In the first trial the prosecutor insisted Yates new the difference between right and wrong despite expert testimony to the contrary. Because the act was planned and Yates waited for her husband to leave the prosecutor claimed her actions were calculated and premeditated. In the second trial Yates was granted the trial because of false testimony not because of the verdict. In the second trial Yates also pled not guilty for reasons of insanity. In the new trial the jury had also been exposed to the case but also had been exposed to information on post partum depression making them more educated on the topic and more understanding about a mentally ill woman killing her children.

The end result of the second trial was totally different from the end result of the first trial. In the second trial the jurors were far more willing to accept evidence of Yates mental illness and in the end found her not guilty by reasons of insanity. This does not mean Yates gets to come home but instead she will stay in a mental institution until doctors deem she is no longer a danger to herself or others. This could mean she could be released in a year or she could be released in ten years. Currently Yates is still in a Texas mental health institution receiving the mental health treatment she needs.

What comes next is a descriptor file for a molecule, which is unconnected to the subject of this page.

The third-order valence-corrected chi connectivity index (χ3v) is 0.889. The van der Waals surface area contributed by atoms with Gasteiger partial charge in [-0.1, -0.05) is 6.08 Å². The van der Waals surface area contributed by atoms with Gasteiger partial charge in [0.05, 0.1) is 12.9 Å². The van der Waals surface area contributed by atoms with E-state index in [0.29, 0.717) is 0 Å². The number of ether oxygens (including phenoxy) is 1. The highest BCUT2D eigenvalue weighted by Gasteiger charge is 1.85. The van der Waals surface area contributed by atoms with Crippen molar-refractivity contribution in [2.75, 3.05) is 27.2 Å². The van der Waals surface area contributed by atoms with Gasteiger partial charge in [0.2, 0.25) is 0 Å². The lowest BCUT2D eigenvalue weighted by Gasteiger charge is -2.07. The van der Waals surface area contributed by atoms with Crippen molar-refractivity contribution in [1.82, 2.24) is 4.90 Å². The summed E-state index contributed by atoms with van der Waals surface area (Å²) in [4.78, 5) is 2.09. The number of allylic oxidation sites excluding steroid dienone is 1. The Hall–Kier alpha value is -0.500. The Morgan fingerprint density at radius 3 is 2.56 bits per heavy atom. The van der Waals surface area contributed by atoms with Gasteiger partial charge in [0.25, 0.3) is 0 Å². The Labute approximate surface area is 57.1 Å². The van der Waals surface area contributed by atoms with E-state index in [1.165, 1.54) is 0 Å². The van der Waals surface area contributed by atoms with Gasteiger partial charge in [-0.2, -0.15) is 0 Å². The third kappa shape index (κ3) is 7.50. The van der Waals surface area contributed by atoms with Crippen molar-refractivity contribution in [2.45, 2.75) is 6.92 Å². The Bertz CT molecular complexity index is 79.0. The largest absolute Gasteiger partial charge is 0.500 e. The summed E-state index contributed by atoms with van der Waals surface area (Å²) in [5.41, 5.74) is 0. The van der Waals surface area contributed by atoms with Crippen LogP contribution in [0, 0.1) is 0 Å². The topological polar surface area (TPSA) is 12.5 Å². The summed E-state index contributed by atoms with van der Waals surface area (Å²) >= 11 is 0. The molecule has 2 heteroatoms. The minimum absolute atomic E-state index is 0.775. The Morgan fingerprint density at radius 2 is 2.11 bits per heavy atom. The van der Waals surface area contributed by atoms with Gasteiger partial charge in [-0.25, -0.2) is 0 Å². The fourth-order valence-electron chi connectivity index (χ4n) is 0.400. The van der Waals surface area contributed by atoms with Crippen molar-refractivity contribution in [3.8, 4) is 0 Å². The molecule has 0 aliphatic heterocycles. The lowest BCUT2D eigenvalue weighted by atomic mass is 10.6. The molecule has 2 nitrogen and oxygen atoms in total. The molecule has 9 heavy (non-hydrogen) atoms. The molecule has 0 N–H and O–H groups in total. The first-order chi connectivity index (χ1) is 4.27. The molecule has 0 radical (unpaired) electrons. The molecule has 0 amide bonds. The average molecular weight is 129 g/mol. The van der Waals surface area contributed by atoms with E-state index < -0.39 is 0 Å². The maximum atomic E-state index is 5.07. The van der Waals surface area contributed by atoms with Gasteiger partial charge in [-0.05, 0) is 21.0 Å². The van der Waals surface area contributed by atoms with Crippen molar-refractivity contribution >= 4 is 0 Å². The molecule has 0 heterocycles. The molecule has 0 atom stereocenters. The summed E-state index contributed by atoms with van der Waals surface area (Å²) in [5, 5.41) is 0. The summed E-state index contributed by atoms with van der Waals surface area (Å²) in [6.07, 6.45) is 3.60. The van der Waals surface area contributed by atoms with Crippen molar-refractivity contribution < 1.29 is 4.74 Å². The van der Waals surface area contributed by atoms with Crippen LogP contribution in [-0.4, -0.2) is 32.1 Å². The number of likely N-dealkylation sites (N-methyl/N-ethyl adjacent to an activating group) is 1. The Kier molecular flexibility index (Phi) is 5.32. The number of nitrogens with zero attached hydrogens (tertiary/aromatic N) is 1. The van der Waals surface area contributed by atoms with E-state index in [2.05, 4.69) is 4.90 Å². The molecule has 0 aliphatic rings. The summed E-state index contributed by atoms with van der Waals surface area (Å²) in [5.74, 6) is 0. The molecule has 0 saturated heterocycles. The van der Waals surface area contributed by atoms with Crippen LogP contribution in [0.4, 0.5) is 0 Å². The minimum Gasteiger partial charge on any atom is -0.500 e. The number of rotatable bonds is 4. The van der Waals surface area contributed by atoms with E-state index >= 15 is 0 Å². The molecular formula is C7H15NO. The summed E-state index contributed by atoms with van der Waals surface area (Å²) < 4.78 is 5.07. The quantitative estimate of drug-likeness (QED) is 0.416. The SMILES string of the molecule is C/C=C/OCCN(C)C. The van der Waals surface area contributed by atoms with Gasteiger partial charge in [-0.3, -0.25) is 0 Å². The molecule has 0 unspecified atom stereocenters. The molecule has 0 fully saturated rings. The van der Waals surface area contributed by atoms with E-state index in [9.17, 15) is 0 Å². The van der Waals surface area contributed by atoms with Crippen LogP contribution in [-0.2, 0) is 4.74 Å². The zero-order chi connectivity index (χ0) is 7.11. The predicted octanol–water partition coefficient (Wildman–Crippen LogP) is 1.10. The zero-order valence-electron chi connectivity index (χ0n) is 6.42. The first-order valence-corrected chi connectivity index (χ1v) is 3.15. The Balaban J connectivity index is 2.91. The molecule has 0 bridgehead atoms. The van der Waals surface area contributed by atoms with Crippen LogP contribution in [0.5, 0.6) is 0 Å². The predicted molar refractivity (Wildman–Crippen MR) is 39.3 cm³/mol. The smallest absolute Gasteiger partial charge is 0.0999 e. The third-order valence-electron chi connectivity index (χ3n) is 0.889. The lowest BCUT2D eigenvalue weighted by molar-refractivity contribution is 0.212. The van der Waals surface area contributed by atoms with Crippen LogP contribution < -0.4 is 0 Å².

In the Andrea Yates first trial justice was not served. It is shocking a mother would drown her five children but the court has not right to turn their back on clear evidence of mental illness. There was little doubt Yates was mentally ill and should never have been found guilty by a jury. N the second trial the jury was more rational and less emotional in making their decision about the verdict resulting in the NGRI verdict. In the second trial justice was served. After conducting the analysis it became clear getting a jury to find a defendant criminally insane is extremely difficult even if the defendant is mentally ill.


Cohan, A. (2012). How Andrea Yates Lives, and Lives With Herself, a Decade Later. Retrieved

December 22, 2013 from

Denno, D. (2003). Who is Andrea Yates? A short story about insanity. Duke Law.

Park, M. (2008). The Strange Case of Andrea Yates. Victorian Bar News, No. 143(1): 85

McClellan. F. (2006). Mental health and justice: the case of Andrea Yates. Retrieved December

22, 2013 from

Ramsland, K. (2012). Andrea Yates: Ill or Evil? Crime Library. Retrieved December 22, 2013